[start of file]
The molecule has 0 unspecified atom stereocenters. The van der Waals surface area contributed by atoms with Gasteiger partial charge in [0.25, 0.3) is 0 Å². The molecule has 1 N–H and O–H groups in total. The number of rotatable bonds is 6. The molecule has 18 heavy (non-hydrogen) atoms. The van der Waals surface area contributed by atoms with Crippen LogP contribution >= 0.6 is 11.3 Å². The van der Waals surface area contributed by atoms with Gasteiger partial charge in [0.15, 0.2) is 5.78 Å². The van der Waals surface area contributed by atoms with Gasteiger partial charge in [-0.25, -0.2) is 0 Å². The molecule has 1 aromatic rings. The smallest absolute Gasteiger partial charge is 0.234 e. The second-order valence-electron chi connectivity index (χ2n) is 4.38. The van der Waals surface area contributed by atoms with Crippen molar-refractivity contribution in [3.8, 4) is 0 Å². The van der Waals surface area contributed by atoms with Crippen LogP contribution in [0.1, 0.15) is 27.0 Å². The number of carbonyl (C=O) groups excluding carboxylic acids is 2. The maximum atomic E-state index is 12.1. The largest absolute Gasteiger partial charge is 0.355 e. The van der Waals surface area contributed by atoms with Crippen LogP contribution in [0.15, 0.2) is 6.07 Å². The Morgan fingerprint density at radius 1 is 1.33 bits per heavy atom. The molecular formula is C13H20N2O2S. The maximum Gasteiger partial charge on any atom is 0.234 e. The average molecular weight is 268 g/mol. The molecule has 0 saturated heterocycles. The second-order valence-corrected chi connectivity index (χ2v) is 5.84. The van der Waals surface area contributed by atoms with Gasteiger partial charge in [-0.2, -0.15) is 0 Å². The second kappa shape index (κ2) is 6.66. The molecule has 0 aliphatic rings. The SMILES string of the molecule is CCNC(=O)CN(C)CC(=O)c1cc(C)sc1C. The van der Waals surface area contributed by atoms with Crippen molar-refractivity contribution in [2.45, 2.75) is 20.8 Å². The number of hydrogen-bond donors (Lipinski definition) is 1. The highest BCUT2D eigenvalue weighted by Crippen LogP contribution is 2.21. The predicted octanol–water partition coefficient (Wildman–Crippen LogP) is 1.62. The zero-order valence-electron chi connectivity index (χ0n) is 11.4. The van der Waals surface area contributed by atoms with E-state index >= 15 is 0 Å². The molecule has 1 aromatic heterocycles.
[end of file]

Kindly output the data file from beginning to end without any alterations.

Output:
The molecule has 0 unspecified atom stereocenters. The van der Waals surface area contributed by atoms with Gasteiger partial charge in [0.25, 0.3) is 0 Å². The molecule has 1 N–H and O–H groups in total. The number of rotatable bonds is 6. The molecule has 18 heavy (non-hydrogen) atoms. The van der Waals surface area contributed by atoms with Crippen LogP contribution >= 0.6 is 11.3 Å². The van der Waals surface area contributed by atoms with Gasteiger partial charge in [0.15, 0.2) is 5.78 Å². The van der Waals surface area contributed by atoms with Gasteiger partial charge in [-0.25, -0.2) is 0 Å². The molecule has 1 aromatic rings. The smallest absolute Gasteiger partial charge is 0.234 e. The second-order valence-electron chi connectivity index (χ2n) is 4.38. The van der Waals surface area contributed by atoms with Crippen molar-refractivity contribution in [3.8, 4) is 0 Å². The van der Waals surface area contributed by atoms with Crippen LogP contribution in [0.1, 0.15) is 27.0 Å². The number of carbonyl (C=O) groups excluding carboxylic acids is 2. The maximum atomic E-state index is 12.1. The largest absolute Gasteiger partial charge is 0.355 e. The van der Waals surface area contributed by atoms with Crippen LogP contribution in [0.15, 0.2) is 6.07 Å². The Morgan fingerprint density at radius 1 is 1.33 bits per heavy atom. The molecular formula is C13H20N2O2S. The maximum Gasteiger partial charge on any atom is 0.234 e. The average molecular weight is 268 g/mol. The molecule has 0 saturated heterocycles. The second-order valence-corrected chi connectivity index (χ2v) is 5.84. The van der Waals surface area contributed by atoms with Gasteiger partial charge in [-0.2, -0.15) is 0 Å². The second kappa shape index (κ2) is 6.66. The molecule has 0 aliphatic rings. The SMILES string of the molecule is CCNC(=O)CN(C)CC(=O)c1cc(C)sc1C. The van der Waals surface area contributed by atoms with Crippen molar-refractivity contribution in [2.45, 2.75) is 20.8 Å². The number of hydrogen-bond donors (Lipinski definition) is 1. The highest BCUT2D eigenvalue weighted by Crippen LogP contribution is 2.21. The predicted octanol–water partition coefficient (Wildman–Crippen LogP) is 1.62. The zero-order valence-electron chi connectivity index (χ0n) is 11.4. The van der Waals surface area contributed by atoms with E-state index >= 15 is 0 Å². The molecule has 1 aromatic heterocycles.